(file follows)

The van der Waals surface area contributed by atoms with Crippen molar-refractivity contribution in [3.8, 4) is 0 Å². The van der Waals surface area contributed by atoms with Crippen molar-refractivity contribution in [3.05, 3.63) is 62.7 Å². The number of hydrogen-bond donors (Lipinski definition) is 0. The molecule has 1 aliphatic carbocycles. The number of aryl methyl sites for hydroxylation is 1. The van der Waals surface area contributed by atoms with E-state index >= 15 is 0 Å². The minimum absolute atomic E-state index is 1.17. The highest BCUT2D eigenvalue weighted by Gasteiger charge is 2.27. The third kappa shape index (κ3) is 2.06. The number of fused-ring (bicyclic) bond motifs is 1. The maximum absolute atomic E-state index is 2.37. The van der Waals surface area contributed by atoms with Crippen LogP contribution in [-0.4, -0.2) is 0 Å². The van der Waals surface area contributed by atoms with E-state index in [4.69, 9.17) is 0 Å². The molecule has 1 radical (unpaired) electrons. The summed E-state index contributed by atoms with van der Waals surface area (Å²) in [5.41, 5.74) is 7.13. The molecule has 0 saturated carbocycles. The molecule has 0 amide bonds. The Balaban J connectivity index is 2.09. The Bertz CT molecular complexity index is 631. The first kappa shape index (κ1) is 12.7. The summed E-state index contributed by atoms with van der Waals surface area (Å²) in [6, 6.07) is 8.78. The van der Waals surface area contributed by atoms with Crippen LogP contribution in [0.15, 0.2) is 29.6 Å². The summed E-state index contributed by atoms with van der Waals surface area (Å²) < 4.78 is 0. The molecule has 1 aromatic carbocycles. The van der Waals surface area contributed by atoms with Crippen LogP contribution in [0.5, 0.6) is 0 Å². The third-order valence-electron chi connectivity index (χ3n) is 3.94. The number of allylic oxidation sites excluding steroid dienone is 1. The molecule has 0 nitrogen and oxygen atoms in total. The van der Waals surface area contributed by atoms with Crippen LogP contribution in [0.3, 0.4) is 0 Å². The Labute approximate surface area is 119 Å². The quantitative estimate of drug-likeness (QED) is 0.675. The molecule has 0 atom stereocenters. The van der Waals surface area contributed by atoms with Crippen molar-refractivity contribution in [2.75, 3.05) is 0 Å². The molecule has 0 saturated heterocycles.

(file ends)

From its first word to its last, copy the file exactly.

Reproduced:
The van der Waals surface area contributed by atoms with Crippen molar-refractivity contribution in [3.8, 4) is 0 Å². The van der Waals surface area contributed by atoms with Crippen molar-refractivity contribution in [3.05, 3.63) is 62.7 Å². The number of hydrogen-bond donors (Lipinski definition) is 0. The molecule has 1 aliphatic carbocycles. The number of aryl methyl sites for hydroxylation is 1. The van der Waals surface area contributed by atoms with E-state index >= 15 is 0 Å². The minimum absolute atomic E-state index is 1.17. The highest BCUT2D eigenvalue weighted by Gasteiger charge is 2.27. The third kappa shape index (κ3) is 2.06. The number of fused-ring (bicyclic) bond motifs is 1. The maximum absolute atomic E-state index is 2.37. The van der Waals surface area contributed by atoms with Crippen LogP contribution in [-0.4, -0.2) is 0 Å². The van der Waals surface area contributed by atoms with E-state index in [4.69, 9.17) is 0 Å². The molecule has 1 radical (unpaired) electrons. The summed E-state index contributed by atoms with van der Waals surface area (Å²) in [5.41, 5.74) is 7.13. The molecule has 0 saturated carbocycles. The molecule has 0 amide bonds. The Balaban J connectivity index is 2.09. The Bertz CT molecular complexity index is 631. The first kappa shape index (κ1) is 12.7. The summed E-state index contributed by atoms with van der Waals surface area (Å²) in [6, 6.07) is 8.78. The van der Waals surface area contributed by atoms with Crippen LogP contribution in [0.15, 0.2) is 29.6 Å². The summed E-state index contributed by atoms with van der Waals surface area (Å²) < 4.78 is 0. The molecule has 1 aromatic carbocycles. The van der Waals surface area contributed by atoms with Crippen LogP contribution in [0.5, 0.6) is 0 Å². The third-order valence-electron chi connectivity index (χ3n) is 3.94. The number of allylic oxidation sites excluding steroid dienone is 1. The molecule has 0 nitrogen and oxygen atoms in total. The van der Waals surface area contributed by atoms with Crippen LogP contribution in [0.3, 0.4) is 0 Å². The Labute approximate surface area is 119 Å². The quantitative estimate of drug-likeness (QED) is 0.675. The molecule has 0 atom stereocenters. The van der Waals surface area contributed by atoms with Crippen molar-refractivity contribution in [2.75, 3.05) is 0 Å². The molecule has 0 saturated heterocycles.